Destiny and Freedom

President Aquino’s Independence Day message is clear as he raised the Flag in Kawit, Cavite, birthplace of the Filipino nation. He wants to inaugurate a chapter in our nation’s history where every Filipino can take destiny into their own hands. With national issues like the reproductive health bill, divorce, with the government’s efforts to fight corruption and improve efficiency, with the clear and present danger of Chinese intrusion, Destiny and Freedom seem zeitgeist. The wheel turned. Filipinos want to be unshackled. The Filipino wants to take destiny into his own hands.

The American President Franklin D. Roosevelt declared that there are four freedoms. The Freedom of Speech, and Expression, the Freedom of Worship, the Freedom from Want, the Freedom from Fear. United States Secretary of State Hilary Clinton added a fifth freedom: The Freedom to Connect.

Big words, certainly. Words wrapped around much philosophy. What is clear is this. I think it is best explained by the sentiment of these words which were written to express cautious optimism as the United Nations report declared Internet rights, a human right, as important as freedom of speech and expression, “It just goes to show that freedom of speech is a paper-thin construct that requires constant vigilance – not by governments, but by the people.” And so as we Filipinos struggle to grasp destiny in our hands, to run with Freedom wherever future she may take us, let us not forget that Freedom requires constant vigilance. Such is the never ending battle.

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Photo credit: Mike Gonzalez , some rights reserved.

Cocoy Dayao

Cocoy is the Chief Technology Officer of Lab Rats Technica, a Digital Consulting company that specialises in DevOps, iOS, and Web Apps, E-Commerce sites, Cybersecurity and Social Media consulting. He is a technology enthusiast, political junkie and social observer who enjoys a good cup of coffee, comic books, and tweets as @cocoy on twitter.

Cocoy is also the Managing Director and Editor-in-Chief of the ProPinoy Project.

Cocoy considers himself to be Liberal.

  • grace

    well,,thats life

  • J_ag

    Is the Philippines truly a self governing country in the true sense of the word?

    Is economic policy totally through the purview of the representatives of the State?

    Is fiscal and monetary policy totally self determined by Pinoys?

    Can the Philippines as a country ever suffer from a regular economic business cycle that can be manged by monetary and fiscal policy that is totally independent?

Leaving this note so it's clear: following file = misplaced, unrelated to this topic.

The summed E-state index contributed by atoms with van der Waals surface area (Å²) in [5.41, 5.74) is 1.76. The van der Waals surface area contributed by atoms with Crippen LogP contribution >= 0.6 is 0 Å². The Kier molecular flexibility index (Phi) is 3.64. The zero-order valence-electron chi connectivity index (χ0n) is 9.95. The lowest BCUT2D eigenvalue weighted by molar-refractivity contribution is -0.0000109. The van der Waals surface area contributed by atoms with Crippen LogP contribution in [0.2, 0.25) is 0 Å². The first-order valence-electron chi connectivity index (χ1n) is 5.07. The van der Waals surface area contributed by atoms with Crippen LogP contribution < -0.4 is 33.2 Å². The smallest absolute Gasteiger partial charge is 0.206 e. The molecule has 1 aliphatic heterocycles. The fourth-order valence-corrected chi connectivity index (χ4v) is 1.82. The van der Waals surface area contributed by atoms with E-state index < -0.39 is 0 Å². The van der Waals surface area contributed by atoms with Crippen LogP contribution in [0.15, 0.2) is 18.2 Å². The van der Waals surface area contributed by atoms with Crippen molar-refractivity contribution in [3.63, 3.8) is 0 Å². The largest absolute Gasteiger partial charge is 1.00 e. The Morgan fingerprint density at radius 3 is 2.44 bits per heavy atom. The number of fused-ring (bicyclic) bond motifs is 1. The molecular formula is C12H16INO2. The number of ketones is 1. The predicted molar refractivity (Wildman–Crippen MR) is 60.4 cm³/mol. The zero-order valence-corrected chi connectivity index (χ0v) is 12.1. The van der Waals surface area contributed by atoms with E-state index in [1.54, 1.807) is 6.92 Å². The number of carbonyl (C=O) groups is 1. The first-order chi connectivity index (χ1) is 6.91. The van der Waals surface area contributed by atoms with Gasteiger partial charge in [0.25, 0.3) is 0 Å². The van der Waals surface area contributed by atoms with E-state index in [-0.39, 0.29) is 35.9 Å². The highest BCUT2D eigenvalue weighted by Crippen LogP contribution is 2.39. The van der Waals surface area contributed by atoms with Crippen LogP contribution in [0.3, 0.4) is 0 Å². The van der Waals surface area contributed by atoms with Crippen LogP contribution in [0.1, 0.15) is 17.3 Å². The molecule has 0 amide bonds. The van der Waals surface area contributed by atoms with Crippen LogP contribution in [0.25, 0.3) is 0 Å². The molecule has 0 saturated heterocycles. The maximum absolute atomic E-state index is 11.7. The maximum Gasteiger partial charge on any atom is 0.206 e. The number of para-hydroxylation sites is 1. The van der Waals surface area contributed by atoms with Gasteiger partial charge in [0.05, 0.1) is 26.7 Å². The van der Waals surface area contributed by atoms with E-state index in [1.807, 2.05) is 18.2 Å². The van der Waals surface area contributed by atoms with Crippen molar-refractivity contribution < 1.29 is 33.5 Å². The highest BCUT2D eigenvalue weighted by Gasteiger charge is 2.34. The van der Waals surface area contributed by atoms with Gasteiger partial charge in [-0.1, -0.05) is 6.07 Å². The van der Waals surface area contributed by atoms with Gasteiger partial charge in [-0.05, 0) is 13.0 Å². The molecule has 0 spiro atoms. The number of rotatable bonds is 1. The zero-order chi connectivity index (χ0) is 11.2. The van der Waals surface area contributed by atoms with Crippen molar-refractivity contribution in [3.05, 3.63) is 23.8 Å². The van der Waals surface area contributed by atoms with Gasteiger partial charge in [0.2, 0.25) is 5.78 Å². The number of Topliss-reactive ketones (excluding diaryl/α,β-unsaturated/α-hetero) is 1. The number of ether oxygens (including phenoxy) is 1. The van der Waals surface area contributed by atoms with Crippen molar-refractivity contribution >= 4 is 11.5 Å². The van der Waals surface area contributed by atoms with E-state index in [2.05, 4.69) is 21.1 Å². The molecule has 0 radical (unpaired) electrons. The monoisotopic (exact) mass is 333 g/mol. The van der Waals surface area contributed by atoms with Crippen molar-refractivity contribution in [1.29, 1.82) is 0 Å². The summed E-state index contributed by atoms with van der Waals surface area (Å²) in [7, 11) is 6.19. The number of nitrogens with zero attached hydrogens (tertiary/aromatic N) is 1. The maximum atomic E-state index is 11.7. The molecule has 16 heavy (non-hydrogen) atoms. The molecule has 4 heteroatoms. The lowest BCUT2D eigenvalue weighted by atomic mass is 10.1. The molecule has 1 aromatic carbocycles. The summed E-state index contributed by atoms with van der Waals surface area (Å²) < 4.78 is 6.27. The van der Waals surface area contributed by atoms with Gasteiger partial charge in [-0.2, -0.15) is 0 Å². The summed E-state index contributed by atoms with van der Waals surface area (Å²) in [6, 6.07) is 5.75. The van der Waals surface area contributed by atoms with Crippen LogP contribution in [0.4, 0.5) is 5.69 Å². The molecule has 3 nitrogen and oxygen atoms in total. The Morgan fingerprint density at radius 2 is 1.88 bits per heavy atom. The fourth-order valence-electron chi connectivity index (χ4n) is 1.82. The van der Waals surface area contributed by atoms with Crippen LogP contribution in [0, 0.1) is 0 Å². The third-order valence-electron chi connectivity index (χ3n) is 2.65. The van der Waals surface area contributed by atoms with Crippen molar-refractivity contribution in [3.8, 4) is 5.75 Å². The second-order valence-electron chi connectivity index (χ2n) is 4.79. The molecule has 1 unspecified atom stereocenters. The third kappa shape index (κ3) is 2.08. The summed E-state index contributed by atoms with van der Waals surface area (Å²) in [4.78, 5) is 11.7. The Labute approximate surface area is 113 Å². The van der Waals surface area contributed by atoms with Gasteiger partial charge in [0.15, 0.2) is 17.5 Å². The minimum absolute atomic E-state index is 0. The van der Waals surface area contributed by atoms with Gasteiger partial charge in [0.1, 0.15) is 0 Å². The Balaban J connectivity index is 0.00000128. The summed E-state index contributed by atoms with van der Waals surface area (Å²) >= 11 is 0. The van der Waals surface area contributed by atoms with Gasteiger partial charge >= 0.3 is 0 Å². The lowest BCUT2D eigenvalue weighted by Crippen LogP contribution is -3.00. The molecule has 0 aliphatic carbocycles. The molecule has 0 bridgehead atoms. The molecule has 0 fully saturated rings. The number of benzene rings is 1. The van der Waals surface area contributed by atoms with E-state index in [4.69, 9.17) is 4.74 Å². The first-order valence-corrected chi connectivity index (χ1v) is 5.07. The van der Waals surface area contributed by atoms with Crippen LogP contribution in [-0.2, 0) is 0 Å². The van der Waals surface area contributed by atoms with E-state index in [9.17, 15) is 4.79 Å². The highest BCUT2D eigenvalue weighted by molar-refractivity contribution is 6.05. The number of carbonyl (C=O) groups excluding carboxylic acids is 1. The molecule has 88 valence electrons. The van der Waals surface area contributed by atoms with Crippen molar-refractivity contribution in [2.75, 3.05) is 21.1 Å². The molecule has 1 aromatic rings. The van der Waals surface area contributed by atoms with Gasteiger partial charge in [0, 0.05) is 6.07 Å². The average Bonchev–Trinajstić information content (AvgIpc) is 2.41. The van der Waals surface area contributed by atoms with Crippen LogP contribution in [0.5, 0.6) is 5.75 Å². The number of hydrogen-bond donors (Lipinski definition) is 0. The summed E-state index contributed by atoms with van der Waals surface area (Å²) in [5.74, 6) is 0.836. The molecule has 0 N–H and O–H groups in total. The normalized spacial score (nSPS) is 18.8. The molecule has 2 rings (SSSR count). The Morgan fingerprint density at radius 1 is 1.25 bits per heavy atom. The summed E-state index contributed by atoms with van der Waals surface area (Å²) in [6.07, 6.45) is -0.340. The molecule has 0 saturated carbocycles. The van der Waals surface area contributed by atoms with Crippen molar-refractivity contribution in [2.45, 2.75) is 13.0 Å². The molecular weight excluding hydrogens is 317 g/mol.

The answer to all four questions in NO!!!!!!!

    • GabbyD

      is there any country that is free to do whatever it wants?

      any person, in fact?

      these are silly jag.

      • J_ag

        How do you put a person on the same level as a abstraction?

        A state is an incorporated abstraction that is supposed to represent the aspirations of contending forces all unified under the self interest of a collective community. When their economic and political freedoms are stymied you have no freedom.. One cannot be free simply because one is free to vote.

        The genetic make -up of the people of the Philippines lacks that important national identity.

        There was no national independence day of the Philippines June 12, 1898.

        One of the very first acts of the then Secretary of the Treasury of the U.S., Alexander Hamilton was to
        create their own currency and to guarantee the debts of the new found States. They even went to war internally to protect the union to insure a unified fiscal policy was followed. The Whiskey rebellion was quashed. Naturally the heavily strapped states all agreed since they were relieved of all their debts.

        During British colonial times the minting of gold and silver coins was banned in the U.S. colonies by the British.

        You control the fiscal and monetary system you control trade and thence you control the country.

        You can sing and dance around the flag all you want but you are not free economically and subsequently politically.

        The question on economic/monetary sovereignty is paramount as the political structure itself is the basis for the very existence of money/currency.

        The reserves kept in banks is no longer gold but government debt. That debt is another form of future taxes and that reality maintains a monetary and fiscal system.

        I guess we should not expect Congress solely to represent the interests of Filipinos first.